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Fixing up the Neighborhoods: Part Four: Another Councilman weighs in...

By Philip Anselmo

Another member of the Batavia City Council has answered our questions on the topic of neighborhood improvement. Sam Barone sent us his responses earlier this week. We still have yet to hear back from several other members of Council.

Follow these links to access the previous three posts in this series:

Answers from Sam Barone:

How do you define a problem property?

A problem property is one that is constantly in the news for negative reasons, such as, it's a drug house, it attracts large crowds, litter is present, the yard is unkept, etc.

When is it decided that a property owner has been given enough warnings? Is that threshold defined? What action then follows? What action ought to follow?

Presently, the city has a procedure for addressing chronic problem homes by issuing three warning letters over a period of 15 days and then a possible court action. This procedure works but is too lengthy. We need a policy with a shorter span of time. I think a citation followed by a fine within two weeks would work. If the owner or tenant is responsive and shows cooperaion, the fine could be lifted. If the owner or tenant is unresponsive, fine them a second and third time; then court.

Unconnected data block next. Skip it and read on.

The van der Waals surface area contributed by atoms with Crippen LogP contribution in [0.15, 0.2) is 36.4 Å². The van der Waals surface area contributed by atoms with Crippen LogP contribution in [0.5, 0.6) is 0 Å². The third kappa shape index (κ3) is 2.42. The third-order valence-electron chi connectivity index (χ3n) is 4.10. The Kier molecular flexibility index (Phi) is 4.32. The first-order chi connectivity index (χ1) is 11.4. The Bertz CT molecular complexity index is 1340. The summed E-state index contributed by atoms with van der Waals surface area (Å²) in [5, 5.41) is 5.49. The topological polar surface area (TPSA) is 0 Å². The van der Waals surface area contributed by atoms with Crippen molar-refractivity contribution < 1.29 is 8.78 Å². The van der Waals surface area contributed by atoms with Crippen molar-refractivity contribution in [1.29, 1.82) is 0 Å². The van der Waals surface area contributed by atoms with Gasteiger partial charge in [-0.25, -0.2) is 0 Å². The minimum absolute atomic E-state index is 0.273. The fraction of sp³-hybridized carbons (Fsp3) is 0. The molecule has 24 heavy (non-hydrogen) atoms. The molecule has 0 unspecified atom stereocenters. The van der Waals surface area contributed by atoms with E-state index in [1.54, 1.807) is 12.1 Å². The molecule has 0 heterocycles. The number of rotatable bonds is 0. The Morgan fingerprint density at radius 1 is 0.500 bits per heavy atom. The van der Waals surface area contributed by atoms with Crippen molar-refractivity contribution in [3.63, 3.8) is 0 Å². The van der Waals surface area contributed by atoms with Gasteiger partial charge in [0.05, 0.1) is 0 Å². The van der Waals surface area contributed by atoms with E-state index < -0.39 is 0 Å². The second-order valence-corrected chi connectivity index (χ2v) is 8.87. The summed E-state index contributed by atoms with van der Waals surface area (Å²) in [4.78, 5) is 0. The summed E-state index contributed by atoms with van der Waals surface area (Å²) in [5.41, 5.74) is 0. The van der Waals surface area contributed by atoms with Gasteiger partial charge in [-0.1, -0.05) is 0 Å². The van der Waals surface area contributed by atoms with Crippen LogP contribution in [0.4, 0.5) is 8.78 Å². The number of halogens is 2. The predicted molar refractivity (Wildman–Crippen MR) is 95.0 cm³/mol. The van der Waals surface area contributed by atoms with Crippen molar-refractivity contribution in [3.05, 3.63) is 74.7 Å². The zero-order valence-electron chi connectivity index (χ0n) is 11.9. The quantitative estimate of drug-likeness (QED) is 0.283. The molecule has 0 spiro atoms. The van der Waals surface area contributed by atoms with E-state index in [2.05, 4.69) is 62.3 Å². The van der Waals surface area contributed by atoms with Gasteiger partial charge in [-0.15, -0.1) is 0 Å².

What are the best ways to take preventive action against absentee landlordism?

The best preventive action is twofold. It involves continued inspections and cooperation among various agencies. The city inspectors have to be on the same page with agencies, such as, DSS, HUD, Section 8 and others involved in placing people in homes. For example, everytime a tenant leaves a rental property, the city inspector should visit looking for code violations, such as, lack of smoke or fire alarms. Another example is a house listed under city properties as a three bedroom home. The city inspectors and dss should be aware of that to prevent overcrowding. I am aware of a three bedroom house where dss placed an adult with eight children in that home. The inside was a disaster.  Fortunately the occupants were finally remove after a city inspector was able to enter the home.

What is the difference between a slum lord and a lazy tenant or homeowner? Is there a difference if the outcome is the same? Ought they to be treated differently?

A lazy tenant can be educated and trained by city inspectors and landlords. A slumlord needs to be fined after every infraction.

When should a tenant and not the landlord be held responsible for the condition of a property, if ever?

The tenant should be held responsible for the rental but only after the landlord has explained to the tenant what the codes are both written and verbally.

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